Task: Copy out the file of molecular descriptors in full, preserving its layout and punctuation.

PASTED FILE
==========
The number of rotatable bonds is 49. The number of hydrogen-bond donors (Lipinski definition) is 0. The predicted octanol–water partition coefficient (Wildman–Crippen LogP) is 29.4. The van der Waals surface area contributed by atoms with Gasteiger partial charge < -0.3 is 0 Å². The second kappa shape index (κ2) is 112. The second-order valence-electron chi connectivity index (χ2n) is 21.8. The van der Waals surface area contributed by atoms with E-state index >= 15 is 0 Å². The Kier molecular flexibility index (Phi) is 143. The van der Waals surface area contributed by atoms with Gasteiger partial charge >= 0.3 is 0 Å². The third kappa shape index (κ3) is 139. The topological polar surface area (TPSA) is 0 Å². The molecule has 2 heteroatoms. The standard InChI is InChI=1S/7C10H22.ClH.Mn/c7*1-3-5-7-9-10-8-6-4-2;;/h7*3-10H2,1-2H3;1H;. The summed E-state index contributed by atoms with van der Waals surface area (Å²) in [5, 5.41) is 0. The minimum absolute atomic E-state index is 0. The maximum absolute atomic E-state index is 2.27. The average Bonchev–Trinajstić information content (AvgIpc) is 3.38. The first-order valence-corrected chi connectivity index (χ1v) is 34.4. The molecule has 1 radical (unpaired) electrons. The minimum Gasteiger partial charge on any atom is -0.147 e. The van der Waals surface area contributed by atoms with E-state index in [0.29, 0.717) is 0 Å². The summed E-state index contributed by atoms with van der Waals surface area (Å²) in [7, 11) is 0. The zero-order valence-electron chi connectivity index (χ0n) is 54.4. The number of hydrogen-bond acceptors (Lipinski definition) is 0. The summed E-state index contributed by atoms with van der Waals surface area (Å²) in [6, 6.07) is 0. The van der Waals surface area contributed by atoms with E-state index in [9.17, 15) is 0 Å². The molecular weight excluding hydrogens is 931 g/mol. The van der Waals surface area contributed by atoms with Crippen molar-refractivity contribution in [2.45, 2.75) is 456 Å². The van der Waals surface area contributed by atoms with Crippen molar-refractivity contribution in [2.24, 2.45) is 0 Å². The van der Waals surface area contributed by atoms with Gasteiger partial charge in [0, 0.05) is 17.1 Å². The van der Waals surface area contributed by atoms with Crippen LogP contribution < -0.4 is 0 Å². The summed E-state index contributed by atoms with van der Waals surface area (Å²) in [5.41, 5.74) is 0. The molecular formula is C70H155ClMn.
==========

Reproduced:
The number of rotatable bonds is 49. The number of hydrogen-bond donors (Lipinski definition) is 0. The predicted octanol–water partition coefficient (Wildman–Crippen LogP) is 29.4. The van der Waals surface area contributed by atoms with Gasteiger partial charge < -0.3 is 0 Å². The second kappa shape index (κ2) is 112. The second-order valence-electron chi connectivity index (χ2n) is 21.8. The van der Waals surface area contributed by atoms with E-state index >= 15 is 0 Å². The Kier molecular flexibility index (Phi) is 143. The van der Waals surface area contributed by atoms with Gasteiger partial charge >= 0.3 is 0 Å². The third kappa shape index (κ3) is 139. The topological polar surface area (TPSA) is 0 Å². The molecule has 2 heteroatoms. The standard InChI is InChI=1S/7C10H22.ClH.Mn/c7*1-3-5-7-9-10-8-6-4-2;;/h7*3-10H2,1-2H3;1H;. The summed E-state index contributed by atoms with van der Waals surface area (Å²) in [5, 5.41) is 0. The minimum absolute atomic E-state index is 0. The maximum absolute atomic E-state index is 2.27. The average Bonchev–Trinajstić information content (AvgIpc) is 3.38. The first-order valence-corrected chi connectivity index (χ1v) is 34.4. The molecule has 1 radical (unpaired) electrons. The minimum Gasteiger partial charge on any atom is -0.147 e. The van der Waals surface area contributed by atoms with E-state index in [0.29, 0.717) is 0 Å². The summed E-state index contributed by atoms with van der Waals surface area (Å²) in [7, 11) is 0. The zero-order valence-electron chi connectivity index (χ0n) is 54.4. The number of hydrogen-bond acceptors (Lipinski definition) is 0. The summed E-state index contributed by atoms with van der Waals surface area (Å²) in [6, 6.07) is 0. The van der Waals surface area contributed by atoms with E-state index in [9.17, 15) is 0 Å². The molecular weight excluding hydrogens is 931 g/mol. The van der Waals surface area contributed by atoms with Crippen molar-refractivity contribution in [2.45, 2.75) is 456 Å². The van der Waals surface area contributed by atoms with Crippen molar-refractivity contribution in [2.24, 2.45) is 0 Å². The van der Waals surface area contributed by atoms with Gasteiger partial charge in [0, 0.05) is 17.1 Å². The van der Waals surface area contributed by atoms with Crippen LogP contribution < -0.4 is 0 Å². The summed E-state index contributed by atoms with van der Waals surface area (Å²) in [5.41, 5.74) is 0. The molecular formula is C70H155ClMn.